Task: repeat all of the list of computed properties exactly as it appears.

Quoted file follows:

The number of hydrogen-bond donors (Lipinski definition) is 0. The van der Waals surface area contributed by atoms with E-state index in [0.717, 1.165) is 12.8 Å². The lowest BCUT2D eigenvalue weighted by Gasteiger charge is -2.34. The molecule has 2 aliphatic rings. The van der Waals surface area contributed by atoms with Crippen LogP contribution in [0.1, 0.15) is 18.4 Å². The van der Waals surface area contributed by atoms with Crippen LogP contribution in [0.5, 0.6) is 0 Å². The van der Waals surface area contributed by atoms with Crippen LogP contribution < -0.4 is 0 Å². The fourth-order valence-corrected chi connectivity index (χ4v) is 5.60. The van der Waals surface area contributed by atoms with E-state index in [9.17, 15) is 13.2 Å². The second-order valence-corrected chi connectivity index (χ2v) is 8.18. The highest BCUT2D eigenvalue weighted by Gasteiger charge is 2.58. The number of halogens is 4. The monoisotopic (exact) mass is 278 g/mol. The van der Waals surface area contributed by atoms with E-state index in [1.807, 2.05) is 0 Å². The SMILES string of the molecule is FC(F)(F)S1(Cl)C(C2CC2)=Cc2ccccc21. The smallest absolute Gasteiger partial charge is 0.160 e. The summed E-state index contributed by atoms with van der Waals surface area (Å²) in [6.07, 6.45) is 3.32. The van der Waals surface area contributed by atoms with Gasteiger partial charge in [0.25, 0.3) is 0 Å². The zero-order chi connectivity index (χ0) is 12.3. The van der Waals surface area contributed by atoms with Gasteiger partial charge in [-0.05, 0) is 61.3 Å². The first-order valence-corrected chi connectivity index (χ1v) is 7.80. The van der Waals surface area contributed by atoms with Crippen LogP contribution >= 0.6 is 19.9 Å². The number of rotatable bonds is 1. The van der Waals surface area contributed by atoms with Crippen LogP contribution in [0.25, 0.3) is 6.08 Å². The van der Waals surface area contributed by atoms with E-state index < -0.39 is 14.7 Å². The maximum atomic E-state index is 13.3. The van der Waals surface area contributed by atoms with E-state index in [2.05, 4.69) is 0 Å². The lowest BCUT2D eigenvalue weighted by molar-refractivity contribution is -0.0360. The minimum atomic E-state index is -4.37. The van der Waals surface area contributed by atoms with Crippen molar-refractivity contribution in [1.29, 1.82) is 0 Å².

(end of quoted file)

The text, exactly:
The number of hydrogen-bond donors (Lipinski definition) is 0. The van der Waals surface area contributed by atoms with E-state index in [0.717, 1.165) is 12.8 Å². The lowest BCUT2D eigenvalue weighted by Gasteiger charge is -2.34. The molecule has 2 aliphatic rings. The van der Waals surface area contributed by atoms with Crippen LogP contribution in [0.1, 0.15) is 18.4 Å². The van der Waals surface area contributed by atoms with Crippen LogP contribution in [0.5, 0.6) is 0 Å². The van der Waals surface area contributed by atoms with Crippen LogP contribution < -0.4 is 0 Å². The fourth-order valence-corrected chi connectivity index (χ4v) is 5.60. The van der Waals surface area contributed by atoms with E-state index in [9.17, 15) is 13.2 Å². The second-order valence-corrected chi connectivity index (χ2v) is 8.18. The highest BCUT2D eigenvalue weighted by Gasteiger charge is 2.58. The number of halogens is 4. The monoisotopic (exact) mass is 278 g/mol. The van der Waals surface area contributed by atoms with E-state index in [1.807, 2.05) is 0 Å². The SMILES string of the molecule is FC(F)(F)S1(Cl)C(C2CC2)=Cc2ccccc21. The smallest absolute Gasteiger partial charge is 0.160 e. The summed E-state index contributed by atoms with van der Waals surface area (Å²) in [6.07, 6.45) is 3.32. The van der Waals surface area contributed by atoms with Gasteiger partial charge in [0.25, 0.3) is 0 Å². The zero-order chi connectivity index (χ0) is 12.3. The van der Waals surface area contributed by atoms with Gasteiger partial charge in [-0.05, 0) is 61.3 Å². The first-order valence-corrected chi connectivity index (χ1v) is 7.80. The van der Waals surface area contributed by atoms with Crippen LogP contribution >= 0.6 is 19.9 Å². The number of rotatable bonds is 1. The van der Waals surface area contributed by atoms with Crippen LogP contribution in [0.25, 0.3) is 6.08 Å². The van der Waals surface area contributed by atoms with E-state index < -0.39 is 14.7 Å². The maximum atomic E-state index is 13.3. The van der Waals surface area contributed by atoms with E-state index in [2.05, 4.69) is 0 Å². The lowest BCUT2D eigenvalue weighted by molar-refractivity contribution is -0.0360. The minimum atomic E-state index is -4.37. The van der Waals surface area contributed by atoms with Crippen molar-refractivity contribution in [1.29, 1.82) is 0 Å².